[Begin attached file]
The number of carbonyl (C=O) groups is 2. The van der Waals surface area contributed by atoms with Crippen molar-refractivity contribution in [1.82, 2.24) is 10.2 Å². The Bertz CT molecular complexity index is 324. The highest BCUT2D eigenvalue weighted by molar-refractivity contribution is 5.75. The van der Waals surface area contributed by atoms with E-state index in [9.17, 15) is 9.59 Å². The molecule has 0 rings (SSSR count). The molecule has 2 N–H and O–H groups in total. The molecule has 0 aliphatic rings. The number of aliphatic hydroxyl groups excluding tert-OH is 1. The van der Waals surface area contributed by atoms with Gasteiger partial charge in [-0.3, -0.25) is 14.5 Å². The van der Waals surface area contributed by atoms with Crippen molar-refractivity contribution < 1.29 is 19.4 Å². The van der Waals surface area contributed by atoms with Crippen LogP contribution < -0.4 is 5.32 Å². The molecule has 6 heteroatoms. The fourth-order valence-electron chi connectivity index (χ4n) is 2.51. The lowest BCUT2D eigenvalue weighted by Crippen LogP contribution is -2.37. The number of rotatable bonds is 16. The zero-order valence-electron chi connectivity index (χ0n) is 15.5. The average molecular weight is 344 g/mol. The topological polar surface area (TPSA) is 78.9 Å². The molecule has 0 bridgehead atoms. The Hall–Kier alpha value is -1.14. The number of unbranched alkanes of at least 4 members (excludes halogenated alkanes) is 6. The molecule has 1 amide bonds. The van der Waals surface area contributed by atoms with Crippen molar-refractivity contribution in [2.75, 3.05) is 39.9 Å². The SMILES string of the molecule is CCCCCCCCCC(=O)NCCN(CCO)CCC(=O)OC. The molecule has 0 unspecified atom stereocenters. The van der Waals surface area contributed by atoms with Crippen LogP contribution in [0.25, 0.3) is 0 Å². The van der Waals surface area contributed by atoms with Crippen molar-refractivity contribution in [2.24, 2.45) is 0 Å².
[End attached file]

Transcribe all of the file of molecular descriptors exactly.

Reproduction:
The number of carbonyl (C=O) groups is 2. The van der Waals surface area contributed by atoms with Crippen molar-refractivity contribution in [1.82, 2.24) is 10.2 Å². The Bertz CT molecular complexity index is 324. The highest BCUT2D eigenvalue weighted by molar-refractivity contribution is 5.75. The van der Waals surface area contributed by atoms with E-state index in [9.17, 15) is 9.59 Å². The molecule has 0 rings (SSSR count). The molecule has 2 N–H and O–H groups in total. The molecule has 0 aliphatic rings. The number of aliphatic hydroxyl groups excluding tert-OH is 1. The van der Waals surface area contributed by atoms with Gasteiger partial charge in [-0.3, -0.25) is 14.5 Å². The van der Waals surface area contributed by atoms with Crippen molar-refractivity contribution < 1.29 is 19.4 Å². The van der Waals surface area contributed by atoms with Crippen LogP contribution < -0.4 is 5.32 Å². The molecule has 6 heteroatoms. The fourth-order valence-electron chi connectivity index (χ4n) is 2.51. The lowest BCUT2D eigenvalue weighted by Crippen LogP contribution is -2.37. The number of rotatable bonds is 16. The zero-order valence-electron chi connectivity index (χ0n) is 15.5. The average molecular weight is 344 g/mol. The topological polar surface area (TPSA) is 78.9 Å². The molecule has 0 bridgehead atoms. The Hall–Kier alpha value is -1.14. The number of unbranched alkanes of at least 4 members (excludes halogenated alkanes) is 6. The molecule has 1 amide bonds. The van der Waals surface area contributed by atoms with Crippen molar-refractivity contribution in [2.75, 3.05) is 39.9 Å². The SMILES string of the molecule is CCCCCCCCCC(=O)NCCN(CCO)CCC(=O)OC. The molecule has 0 unspecified atom stereocenters. The van der Waals surface area contributed by atoms with Crippen LogP contribution in [0.25, 0.3) is 0 Å². The van der Waals surface area contributed by atoms with Crippen molar-refractivity contribution in [2.24, 2.45) is 0 Å².